Lance Cpl. Steven A. Meyer, an engineer with 3rd Combat Engineer Battalion, 1st Marine Division, takes the Automated Neuropsychological Assessment Metrics test at the Concussion Restoration Care Center at Camp Leatherneck, Afghanistan. The ANAM is a tool that tests neuro-cognitive skills such as reaction time that doctors can use to monitor the progress of concussed patients. The CRCC is the first clinic of its kind in Helmand province with a diverse medical staff capable of treating and rehabilitating service members with concussions.

The Brain and Concussion: Protect Your Strongest Weapon

By Capt. Jack Tsao, director, traumatic brain injury programs, U.S. Navy Bureau of Medicine and Surgery

Lance Cpl. Steven A. Meyer, an engineer with 3rd Combat Engineer Battalion, 1st Marine Division, takes the Automated Neuropsychological Assessment Metrics test at the Concussion Restoration Care Center at Camp Leatherneck, Afghanistan. The ANAM is a tool that tests neuro-cognitive skills such as reaction time that doctors can use to monitor the progress of concussed patients. The CRCC is the first clinic of its kind in Helmand province with a diverse medical staff capable of treating and rehabilitating service members with concussions.
Lance Cpl. Steven A. Meyer, an engineer with 3rd Combat Engineer Battalion, 1st Marine Division, takes the Automated Neuropsychological Assessment Metrics test at the Concussion Restoration Care Center at Camp Leatherneck, Afghanistan. The ANAM is a tool that tests neuro-cognitive skills such as reaction time that doctors can use to monitor the progress of concussed patients. The CRCC is the first clinic of its kind in Helmand province with a diverse medical staff capable of treating and rehabilitating service members with concussions. (Photo by Cpl. Kenneth Jasik/Released)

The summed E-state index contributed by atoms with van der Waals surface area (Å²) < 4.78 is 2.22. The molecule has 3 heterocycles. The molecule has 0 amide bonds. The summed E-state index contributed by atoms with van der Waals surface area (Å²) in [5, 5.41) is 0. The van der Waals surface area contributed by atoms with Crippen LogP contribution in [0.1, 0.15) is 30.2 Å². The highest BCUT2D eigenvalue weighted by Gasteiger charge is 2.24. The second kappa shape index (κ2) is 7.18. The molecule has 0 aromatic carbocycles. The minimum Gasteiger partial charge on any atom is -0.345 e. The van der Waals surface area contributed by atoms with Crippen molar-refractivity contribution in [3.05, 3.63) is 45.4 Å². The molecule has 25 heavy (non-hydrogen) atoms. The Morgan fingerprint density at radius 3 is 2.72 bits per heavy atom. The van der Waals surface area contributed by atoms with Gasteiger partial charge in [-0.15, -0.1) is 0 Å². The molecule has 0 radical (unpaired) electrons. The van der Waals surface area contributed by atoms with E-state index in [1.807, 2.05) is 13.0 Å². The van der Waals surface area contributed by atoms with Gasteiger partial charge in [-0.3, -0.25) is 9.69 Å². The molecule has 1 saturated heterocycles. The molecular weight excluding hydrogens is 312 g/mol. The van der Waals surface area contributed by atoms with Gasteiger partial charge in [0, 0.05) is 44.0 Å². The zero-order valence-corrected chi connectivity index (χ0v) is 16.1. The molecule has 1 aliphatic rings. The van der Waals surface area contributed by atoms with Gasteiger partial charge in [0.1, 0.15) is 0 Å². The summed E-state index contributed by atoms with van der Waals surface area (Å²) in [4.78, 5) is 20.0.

March is Brain Injury Awareness Month and therefore an opportunity to discuss the current state of traumatic brain injury (TBI) in the Navy. Let’s start with some TBI basics! Where do you think most Sailors and Marines sustain TBIs? If you guessed that the vast majority (approximately 84%) occur in the non-deployed setting and not as a direct cause of combat, you would be correct!  While the wars in Iraq and Afghanistan have made the term, “TBI,” commonplace, work and recreational activities at home remain the major sources of concussions in the military.

The most common type of TBI is mild TBI, also known as concussion.  It is estimated that nearly 80% of all active duty service member TBIs are concussions. Concussions occur due to a blow or jolt to the head, which results in an alteration of consciousness (change in the brains ability to think or process information). The most common causes of non-deployed TBI in service members include: motor vehicle collisions in privately owned vehicles, falls, sports, recreation activities, and military training.2  Given the active lifestyles, age associated high risk activities, and physical training requirements that are often typical for our service members, they actually sustain more concussions during work and leisure activities in much higher numbers than from combat.

You might be asking yourself, “What is the Navy doing to address mild TBI?”  The Navy, and military medicine in general, have taken an approach that focuses on prevention, education and training, early identification and treatment, and tracking of those service members who sustain a TBI.

Prevention is important and is demonstrated in the following ways: required head protection use on the job, when applicable (like Sailors on a flight deck wearing cranials); safety briefs which identify risky activities and ways to avoid it; and awareness of the need to seek medical evaluation, which ensures proper treatment and may prevent further complications.